Graduate study in Comparative Literature should not be confused with the study of world literature in translation. Students are urged to read widely. Some reading in translation is necessary, but stress is placed on the reading of texts in the original. Instead of attempting to survey vast areas of literature, the student strives for excellence in his or her principal language(s), in methodology, and in selected areas of literature. The goal of the comparatist is multi-lingual study, with a high proficiency in at least one foreign language. Clearly, students who choose to major in Comparative Literature should have both an aptitude for languages and a deep interest in literary study.
It is the bilingual and cross-cultural stress, more than anything else, that distinguishes the Comparative Literature student from the English major. Hence, all students at the doctoral level are strongly encouraged to spend at least one semester in a country where their first foreign language is spoken. Many opportunities are available through Study Abroad.
The University of South Carolina Program places special emphasis on the history of literary criticism and theory. The possibilities for productive scholarship in Comparative Literature are excellent. The Program is especially interested in helping students identify fields of specialization which they can pursue after the Ph.D.
The courses are taught by the Comparative Literature faculty.
REGULATIONS OF THE COMPARATIVE LITERATURE PROGRAM
1. A candidate for an M.A. in any department can take no more than 12 hours beyond M.A. requirements towards the Ph.D. in CPLT without having completed the thesis. Any hours accumulated over the total of 12 will not count toward the Ph.D. Students completing an MA at USC who wish to enter the PhD program must complete the MA thesis before funding will be granted for the PhD program. Students admitted to the concurrent M.A./Ph.D. program must complete a Master's thesis during their fourth semester in the program.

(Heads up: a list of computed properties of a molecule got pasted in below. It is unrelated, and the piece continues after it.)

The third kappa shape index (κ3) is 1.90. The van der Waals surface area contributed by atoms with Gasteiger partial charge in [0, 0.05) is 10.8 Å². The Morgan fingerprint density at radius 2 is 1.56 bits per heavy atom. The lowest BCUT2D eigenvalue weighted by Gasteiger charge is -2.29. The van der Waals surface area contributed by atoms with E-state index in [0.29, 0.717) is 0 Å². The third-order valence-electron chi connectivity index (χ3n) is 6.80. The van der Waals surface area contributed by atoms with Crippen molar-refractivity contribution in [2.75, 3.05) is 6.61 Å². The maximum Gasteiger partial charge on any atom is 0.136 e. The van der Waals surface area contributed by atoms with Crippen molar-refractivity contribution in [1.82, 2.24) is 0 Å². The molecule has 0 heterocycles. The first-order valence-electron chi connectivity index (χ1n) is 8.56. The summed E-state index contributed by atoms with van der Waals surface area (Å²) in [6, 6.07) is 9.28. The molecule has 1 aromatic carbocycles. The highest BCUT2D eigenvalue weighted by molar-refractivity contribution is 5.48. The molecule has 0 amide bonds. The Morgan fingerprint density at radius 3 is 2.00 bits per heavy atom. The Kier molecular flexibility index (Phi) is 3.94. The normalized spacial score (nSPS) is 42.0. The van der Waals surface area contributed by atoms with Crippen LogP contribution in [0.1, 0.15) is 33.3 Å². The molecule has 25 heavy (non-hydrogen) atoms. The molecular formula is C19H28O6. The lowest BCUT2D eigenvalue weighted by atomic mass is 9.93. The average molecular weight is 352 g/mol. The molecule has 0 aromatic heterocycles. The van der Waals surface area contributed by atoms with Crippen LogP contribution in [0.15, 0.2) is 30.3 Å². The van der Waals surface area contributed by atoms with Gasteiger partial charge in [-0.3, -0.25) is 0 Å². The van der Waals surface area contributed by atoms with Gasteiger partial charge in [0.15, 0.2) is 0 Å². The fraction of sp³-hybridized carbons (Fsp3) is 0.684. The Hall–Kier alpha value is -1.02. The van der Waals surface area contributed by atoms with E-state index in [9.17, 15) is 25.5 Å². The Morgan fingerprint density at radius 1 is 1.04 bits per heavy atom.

2. CPLT graduate teaching assistants are to work no more than 15-20 hours per week and are governed by the following policies.
3. A student preparing for the Ph.D. comprehensive examination may make arrangements for a practice session for the oral examination with any of the members of his or her dissertation committee.
4. Ph.D. candidates who have received or are about to receive the M.A. from the Department of Languages, Literatures, & Cultures at USC are required to apply for admission using the electronic form.
5. CPLT graduate students undergo advisement like everyone else.
6. CPLT 700, 701, 702, and 703 will be offered every year.
7. Students who hold an assistantship from the University of South Carolina obligate themselves to proceed with their course work at all possible speed. The number of years a CPLT-Ph.D. candidate will be granted an assistantship is normally five years if the student begins with the B.A. in hand, and four years if the student begins with the M.A.
Guidelines for continued assignment of a Graduate Assistantship by the Program in Comparative Literature:
Passed by the Advisory Committee to the Program in Comparative Literature,1/18/01
Non-compliance does not necessarily entail revocation, but it is a distinct possibility.
-- Students may not earn less than a B in their undergraduate language classes.
-- Students may not carry more than two incompletes without a medical excuse.
-- Final exams and the opportunity for a retake are offered once a year during the Spring semester.
-- GAs are offered to Master's candidates for two years and to PhD candidates for three. Thereafter, they are offered at the discretion of the department.
8. The Ph.D. qualifying examination is to be taken in January following the semester in which the student has completed the CPLT 701, 702, 703 sequence. Normally this is after the 3rd semester. If a repeat examination is necessary, it must be taken at the schedule date in April.
9. In order to insure uniformity and fairness, all comprehensive and candidacy examinations will henceforth be coordinated by the graduate advisor and graduate director. The director will collect questions from the committees, reserve a room, hand out questions, call time, and return the answers to the committee. The director will be informed of the results in writing, and the examination answers will be kept in the student's file in the director's office.
For additional information write: Graduate Advisor
Professor Yvonne Ivory
Program in Comparative Literature
University of South Carolina
Columbia, SC 29208
Fax: (803) 777-0454